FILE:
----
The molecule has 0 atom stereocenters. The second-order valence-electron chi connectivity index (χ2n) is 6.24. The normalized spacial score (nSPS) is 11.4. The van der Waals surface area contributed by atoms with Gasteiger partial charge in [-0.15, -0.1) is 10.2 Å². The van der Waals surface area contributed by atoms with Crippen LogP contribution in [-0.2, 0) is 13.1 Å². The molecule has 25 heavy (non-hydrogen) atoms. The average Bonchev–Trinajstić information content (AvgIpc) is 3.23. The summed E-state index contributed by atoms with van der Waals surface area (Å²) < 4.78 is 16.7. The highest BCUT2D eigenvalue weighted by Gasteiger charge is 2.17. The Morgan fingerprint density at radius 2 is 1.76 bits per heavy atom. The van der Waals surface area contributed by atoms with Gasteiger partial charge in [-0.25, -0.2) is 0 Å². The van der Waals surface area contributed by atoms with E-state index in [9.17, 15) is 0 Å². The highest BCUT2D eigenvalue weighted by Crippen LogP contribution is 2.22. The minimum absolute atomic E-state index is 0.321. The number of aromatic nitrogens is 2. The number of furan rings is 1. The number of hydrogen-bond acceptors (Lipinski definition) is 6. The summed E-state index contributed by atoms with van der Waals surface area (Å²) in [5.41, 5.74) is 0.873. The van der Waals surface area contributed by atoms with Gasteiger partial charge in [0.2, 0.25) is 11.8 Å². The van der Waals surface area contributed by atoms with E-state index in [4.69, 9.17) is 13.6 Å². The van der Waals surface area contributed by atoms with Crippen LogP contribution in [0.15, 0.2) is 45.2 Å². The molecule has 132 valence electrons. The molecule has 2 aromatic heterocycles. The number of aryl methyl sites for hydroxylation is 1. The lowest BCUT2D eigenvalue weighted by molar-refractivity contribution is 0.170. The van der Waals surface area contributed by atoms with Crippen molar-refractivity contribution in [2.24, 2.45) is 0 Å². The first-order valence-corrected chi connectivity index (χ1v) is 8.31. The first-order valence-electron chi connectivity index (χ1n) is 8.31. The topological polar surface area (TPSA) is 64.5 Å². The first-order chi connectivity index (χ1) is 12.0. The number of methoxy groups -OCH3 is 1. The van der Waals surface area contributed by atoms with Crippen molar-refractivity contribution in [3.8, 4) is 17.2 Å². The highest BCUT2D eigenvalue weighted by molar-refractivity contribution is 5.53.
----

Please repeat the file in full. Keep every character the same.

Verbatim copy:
The molecule has 0 atom stereocenters. The second-order valence-electron chi connectivity index (χ2n) is 6.24. The normalized spacial score (nSPS) is 11.4. The van der Waals surface area contributed by atoms with Gasteiger partial charge in [-0.15, -0.1) is 10.2 Å². The van der Waals surface area contributed by atoms with Crippen LogP contribution in [-0.2, 0) is 13.1 Å². The molecule has 25 heavy (non-hydrogen) atoms. The average Bonchev–Trinajstić information content (AvgIpc) is 3.23. The summed E-state index contributed by atoms with van der Waals surface area (Å²) < 4.78 is 16.7. The highest BCUT2D eigenvalue weighted by Gasteiger charge is 2.17. The Morgan fingerprint density at radius 2 is 1.76 bits per heavy atom. The van der Waals surface area contributed by atoms with Gasteiger partial charge in [-0.25, -0.2) is 0 Å². The van der Waals surface area contributed by atoms with E-state index in [9.17, 15) is 0 Å². The highest BCUT2D eigenvalue weighted by Crippen LogP contribution is 2.22. The minimum absolute atomic E-state index is 0.321. The number of aromatic nitrogens is 2. The number of furan rings is 1. The number of hydrogen-bond acceptors (Lipinski definition) is 6. The summed E-state index contributed by atoms with van der Waals surface area (Å²) in [5.41, 5.74) is 0.873. The van der Waals surface area contributed by atoms with Gasteiger partial charge in [0.2, 0.25) is 11.8 Å². The van der Waals surface area contributed by atoms with E-state index in [4.69, 9.17) is 13.6 Å². The van der Waals surface area contributed by atoms with Crippen LogP contribution in [0.15, 0.2) is 45.2 Å². The molecule has 132 valence electrons. The molecule has 2 aromatic heterocycles. The number of aryl methyl sites for hydroxylation is 1. The lowest BCUT2D eigenvalue weighted by molar-refractivity contribution is 0.170. The van der Waals surface area contributed by atoms with Crippen molar-refractivity contribution in [2.24, 2.45) is 0 Å². The first-order valence-corrected chi connectivity index (χ1v) is 8.31. The first-order valence-electron chi connectivity index (χ1n) is 8.31. The topological polar surface area (TPSA) is 64.5 Å². The first-order chi connectivity index (χ1) is 12.0. The number of methoxy groups -OCH3 is 1. The van der Waals surface area contributed by atoms with Crippen molar-refractivity contribution in [3.8, 4) is 17.2 Å². The highest BCUT2D eigenvalue weighted by molar-refractivity contribution is 5.53.